L.A. mayor says latest reopenings don’t signal a return to normal: ‘That’s false, it’s foolish’

Local news

After county health officials on Wednesday announced the reopening of indoor salons and in-person schooling for some students, Los Angeles Mayor Eric Garcetti warned residents to uphold practices meant to limit the spread of COVID-19.  

“Last time there were some reopenings, I think some folks drew the wrong message that the virus was behind us, that we could let down our guard, go back to normal,” the mayor said during an evening briefing. “That’s false, it’s foolish. And as we learned it can be fatal.”

Garcetti emphasized that people would have to remain distanced over Labor Day weekend to avoid another surge like those that followed Memorial Day and the Fourth of July.

Additionally, the city’s coronavirus testing will be more limited over the weekend due to the holiday as well as expected scorching temperatures. As a result, drive-thru sites will be closed Saturday and Monday, Garcetti said, but mobile testing teams will be working across the city throughout the weekend.

County health officials earlier Wednesday said they would allow hair salons and barber shops to resume indoor services at limited capacity, and that some K-12 schools can soon hold in-person classes for students with specific needs. That includes those taking English as a second language, those who need assessments or require specialized in-school services.

Qualifying schools must keep students in cohorts of less than 12 students and two supervisors.

The county is not currently accepting waivers for elementary schools to resume in-person instruction for all students, but it will use the new program to learn about what works. It could help for a broader school reopening “later this fall if the county reaches a moderate or minimal risk level,” Garcetti said.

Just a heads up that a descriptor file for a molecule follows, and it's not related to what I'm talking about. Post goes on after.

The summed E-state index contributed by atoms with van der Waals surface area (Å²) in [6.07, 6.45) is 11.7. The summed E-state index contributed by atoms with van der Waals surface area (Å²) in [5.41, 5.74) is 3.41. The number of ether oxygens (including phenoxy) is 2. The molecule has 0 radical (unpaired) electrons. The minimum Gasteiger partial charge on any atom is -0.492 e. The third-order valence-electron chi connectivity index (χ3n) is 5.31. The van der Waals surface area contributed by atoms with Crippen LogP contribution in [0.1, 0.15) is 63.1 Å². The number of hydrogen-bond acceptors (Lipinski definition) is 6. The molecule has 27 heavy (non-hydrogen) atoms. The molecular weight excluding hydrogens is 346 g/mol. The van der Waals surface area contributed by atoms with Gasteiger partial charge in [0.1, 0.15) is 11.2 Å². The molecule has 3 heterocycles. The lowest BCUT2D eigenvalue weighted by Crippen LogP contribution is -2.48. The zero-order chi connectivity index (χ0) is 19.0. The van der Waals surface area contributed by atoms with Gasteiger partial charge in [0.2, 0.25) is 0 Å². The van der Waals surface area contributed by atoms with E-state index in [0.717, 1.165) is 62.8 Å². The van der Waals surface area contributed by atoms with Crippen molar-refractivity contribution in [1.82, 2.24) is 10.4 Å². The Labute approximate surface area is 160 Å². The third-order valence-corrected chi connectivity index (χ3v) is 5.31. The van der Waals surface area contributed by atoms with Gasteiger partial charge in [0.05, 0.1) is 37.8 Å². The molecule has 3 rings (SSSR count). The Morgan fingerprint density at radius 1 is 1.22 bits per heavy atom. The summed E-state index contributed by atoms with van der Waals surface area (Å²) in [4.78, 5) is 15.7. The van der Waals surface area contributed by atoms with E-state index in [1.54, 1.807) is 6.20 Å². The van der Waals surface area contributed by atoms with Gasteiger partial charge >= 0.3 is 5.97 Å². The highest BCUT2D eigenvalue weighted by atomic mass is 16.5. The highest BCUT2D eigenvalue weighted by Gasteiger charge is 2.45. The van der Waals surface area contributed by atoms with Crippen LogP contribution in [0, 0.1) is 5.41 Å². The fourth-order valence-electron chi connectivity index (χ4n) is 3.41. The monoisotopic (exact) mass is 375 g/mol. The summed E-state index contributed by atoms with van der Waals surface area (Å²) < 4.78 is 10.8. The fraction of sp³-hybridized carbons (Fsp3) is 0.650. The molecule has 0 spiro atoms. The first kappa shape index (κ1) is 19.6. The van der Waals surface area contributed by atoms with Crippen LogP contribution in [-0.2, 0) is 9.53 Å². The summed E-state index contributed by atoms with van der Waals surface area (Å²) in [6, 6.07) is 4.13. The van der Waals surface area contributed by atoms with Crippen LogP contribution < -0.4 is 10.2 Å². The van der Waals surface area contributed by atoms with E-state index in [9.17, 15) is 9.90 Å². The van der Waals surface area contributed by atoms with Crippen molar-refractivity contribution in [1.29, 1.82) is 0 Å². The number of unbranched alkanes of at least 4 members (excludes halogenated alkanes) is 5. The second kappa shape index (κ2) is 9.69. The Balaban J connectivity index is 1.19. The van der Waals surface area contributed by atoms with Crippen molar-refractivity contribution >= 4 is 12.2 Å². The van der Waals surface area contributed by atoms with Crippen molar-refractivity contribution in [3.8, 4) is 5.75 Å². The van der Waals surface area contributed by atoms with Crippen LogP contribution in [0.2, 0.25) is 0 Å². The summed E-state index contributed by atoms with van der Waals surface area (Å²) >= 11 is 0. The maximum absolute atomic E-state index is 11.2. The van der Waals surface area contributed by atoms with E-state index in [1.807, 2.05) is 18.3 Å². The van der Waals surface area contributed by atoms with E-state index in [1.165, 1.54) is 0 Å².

“As a parent, as mayor, I hope that we will continue to do everything we can, especially for our younger children, some of whom are being left at home by parents who have to work or whose parents incomes are going straight into child care,” he said.

As of Wednesday, L.A. County had confirmed a total of nearly 244,000 coronavirus cases resulting in 5,878 fatalities. That’s an increase of 1,457 cases and 51 deaths over the previous day.

Currently, about 30,940 people in the county are considered actively infectious, Garcetti said.

Still, Garcetti painted a rosy picture of current COVID-19 trends and said the county is headed “in the right direction.”

He pointed to COVID-19 hospitalizations being at their lowest point since early April, with 1,062 patients currently being treated in county hospitals.

“To put that in perspective, in just the last five weeks alone we’ve cut our hospitalizations by more than half,” he said. “And that’s good news because our top public health goal is to keep hospitalizations low and beds and medical staff available for any emergency, including COVID-19.”

The mayor also said L.A. County ranks 19th out of all California counties in COVID-19 cases per 400,000 residents. That city of L.A. also saw 100 fewer deaths in August than it did in July.

“Considering our density and the poverty and other challenges that we faced long before this with pre-existing conditions and health vulnerabilities, this is good news,” he said.

Meanwhile, the county’s rate of virus transmission remains below 1, which means each infected individual passes COVID-19 on to fewer than one person on average.

Most Popular

Latest News

More News